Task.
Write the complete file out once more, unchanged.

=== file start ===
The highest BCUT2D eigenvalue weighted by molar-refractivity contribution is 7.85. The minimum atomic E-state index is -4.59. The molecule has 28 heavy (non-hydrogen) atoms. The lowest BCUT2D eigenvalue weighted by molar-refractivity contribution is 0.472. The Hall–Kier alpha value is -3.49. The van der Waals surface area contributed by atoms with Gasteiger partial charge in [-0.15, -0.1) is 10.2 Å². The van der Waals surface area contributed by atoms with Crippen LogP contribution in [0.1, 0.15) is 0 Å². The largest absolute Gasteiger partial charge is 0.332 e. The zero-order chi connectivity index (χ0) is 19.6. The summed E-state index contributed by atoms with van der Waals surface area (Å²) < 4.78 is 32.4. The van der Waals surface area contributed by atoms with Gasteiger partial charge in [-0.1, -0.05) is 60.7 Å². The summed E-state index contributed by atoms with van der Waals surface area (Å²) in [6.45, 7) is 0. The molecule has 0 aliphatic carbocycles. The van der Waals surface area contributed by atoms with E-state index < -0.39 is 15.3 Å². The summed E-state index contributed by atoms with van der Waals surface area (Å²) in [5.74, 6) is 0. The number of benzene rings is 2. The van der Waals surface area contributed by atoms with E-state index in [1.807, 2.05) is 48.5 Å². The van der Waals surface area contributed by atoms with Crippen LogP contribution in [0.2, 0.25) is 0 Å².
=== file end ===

The highest BCUT2D eigenvalue weighted by molar-refractivity contribution is 7.85. The minimum atomic E-state index is -4.59. The molecule has 28 heavy (non-hydrogen) atoms. The lowest BCUT2D eigenvalue weighted by molar-refractivity contribution is 0.472. The Hall–Kier alpha value is -3.49. The van der Waals surface area contributed by atoms with Gasteiger partial charge in [-0.15, -0.1) is 10.2 Å². The van der Waals surface area contributed by atoms with Crippen LogP contribution in [0.1, 0.15) is 0 Å². The largest absolute Gasteiger partial charge is 0.332 e. The zero-order chi connectivity index (χ0) is 19.6. The summed E-state index contributed by atoms with van der Waals surface area (Å²) < 4.78 is 32.4. The van der Waals surface area contributed by atoms with Gasteiger partial charge in [-0.1, -0.05) is 60.7 Å². The summed E-state index contributed by atoms with van der Waals surface area (Å²) in [6.45, 7) is 0. The molecule has 0 aliphatic carbocycles. The van der Waals surface area contributed by atoms with E-state index < -0.39 is 15.3 Å². The summed E-state index contributed by atoms with van der Waals surface area (Å²) in [5.74, 6) is 0. The number of benzene rings is 2. The van der Waals surface area contributed by atoms with E-state index in [1.807, 2.05) is 48.5 Å². The van der Waals surface area contributed by atoms with Crippen LogP contribution in [0.2, 0.25) is 0 Å².